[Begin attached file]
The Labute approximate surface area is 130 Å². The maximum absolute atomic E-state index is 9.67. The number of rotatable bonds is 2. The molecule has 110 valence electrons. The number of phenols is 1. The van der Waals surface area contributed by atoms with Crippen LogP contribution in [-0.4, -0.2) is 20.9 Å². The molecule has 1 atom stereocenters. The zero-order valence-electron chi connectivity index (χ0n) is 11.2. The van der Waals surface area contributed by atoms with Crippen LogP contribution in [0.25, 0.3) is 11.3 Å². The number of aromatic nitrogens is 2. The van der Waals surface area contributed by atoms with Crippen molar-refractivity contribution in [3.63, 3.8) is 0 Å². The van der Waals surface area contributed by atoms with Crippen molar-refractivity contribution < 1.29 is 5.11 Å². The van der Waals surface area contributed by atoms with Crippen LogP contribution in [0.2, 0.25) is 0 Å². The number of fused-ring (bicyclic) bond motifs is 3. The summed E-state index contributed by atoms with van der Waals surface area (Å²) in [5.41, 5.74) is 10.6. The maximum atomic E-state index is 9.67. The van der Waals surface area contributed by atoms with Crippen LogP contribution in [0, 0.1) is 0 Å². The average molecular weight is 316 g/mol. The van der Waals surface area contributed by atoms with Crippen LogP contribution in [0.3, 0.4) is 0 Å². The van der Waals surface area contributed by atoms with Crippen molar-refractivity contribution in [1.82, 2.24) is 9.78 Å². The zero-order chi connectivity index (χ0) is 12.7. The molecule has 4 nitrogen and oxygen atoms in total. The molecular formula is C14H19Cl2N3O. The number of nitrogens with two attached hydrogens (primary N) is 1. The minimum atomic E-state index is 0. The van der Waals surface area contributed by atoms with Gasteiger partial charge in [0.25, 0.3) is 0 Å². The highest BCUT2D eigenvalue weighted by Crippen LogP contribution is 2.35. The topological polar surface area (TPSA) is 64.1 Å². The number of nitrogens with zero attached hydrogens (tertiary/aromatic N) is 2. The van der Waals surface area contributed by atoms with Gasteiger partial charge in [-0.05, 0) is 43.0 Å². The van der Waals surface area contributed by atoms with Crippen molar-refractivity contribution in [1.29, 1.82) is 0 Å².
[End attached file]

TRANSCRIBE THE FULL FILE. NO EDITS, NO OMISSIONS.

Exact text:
The Labute approximate surface area is 130 Å². The maximum absolute atomic E-state index is 9.67. The number of rotatable bonds is 2. The molecule has 110 valence electrons. The number of phenols is 1. The van der Waals surface area contributed by atoms with Crippen LogP contribution in [-0.4, -0.2) is 20.9 Å². The molecule has 1 atom stereocenters. The zero-order valence-electron chi connectivity index (χ0n) is 11.2. The van der Waals surface area contributed by atoms with Crippen LogP contribution in [0.25, 0.3) is 11.3 Å². The number of aromatic nitrogens is 2. The van der Waals surface area contributed by atoms with Crippen molar-refractivity contribution in [3.63, 3.8) is 0 Å². The van der Waals surface area contributed by atoms with Crippen molar-refractivity contribution < 1.29 is 5.11 Å². The van der Waals surface area contributed by atoms with Crippen LogP contribution in [0.2, 0.25) is 0 Å². The number of fused-ring (bicyclic) bond motifs is 3. The summed E-state index contributed by atoms with van der Waals surface area (Å²) in [5.41, 5.74) is 10.6. The maximum atomic E-state index is 9.67. The van der Waals surface area contributed by atoms with Crippen LogP contribution in [0, 0.1) is 0 Å². The average molecular weight is 316 g/mol. The van der Waals surface area contributed by atoms with Crippen LogP contribution in [0.3, 0.4) is 0 Å². The van der Waals surface area contributed by atoms with Crippen molar-refractivity contribution in [1.82, 2.24) is 9.78 Å². The zero-order chi connectivity index (χ0) is 12.7. The molecule has 4 nitrogen and oxygen atoms in total. The molecular formula is C14H19Cl2N3O. The number of nitrogens with two attached hydrogens (primary N) is 1. The minimum atomic E-state index is 0. The van der Waals surface area contributed by atoms with Gasteiger partial charge in [0.25, 0.3) is 0 Å². The highest BCUT2D eigenvalue weighted by Crippen LogP contribution is 2.35. The topological polar surface area (TPSA) is 64.1 Å². The number of nitrogens with zero attached hydrogens (tertiary/aromatic N) is 2. The van der Waals surface area contributed by atoms with Gasteiger partial charge in [-0.05, 0) is 43.0 Å². The van der Waals surface area contributed by atoms with Crippen molar-refractivity contribution in [1.29, 1.82) is 0 Å².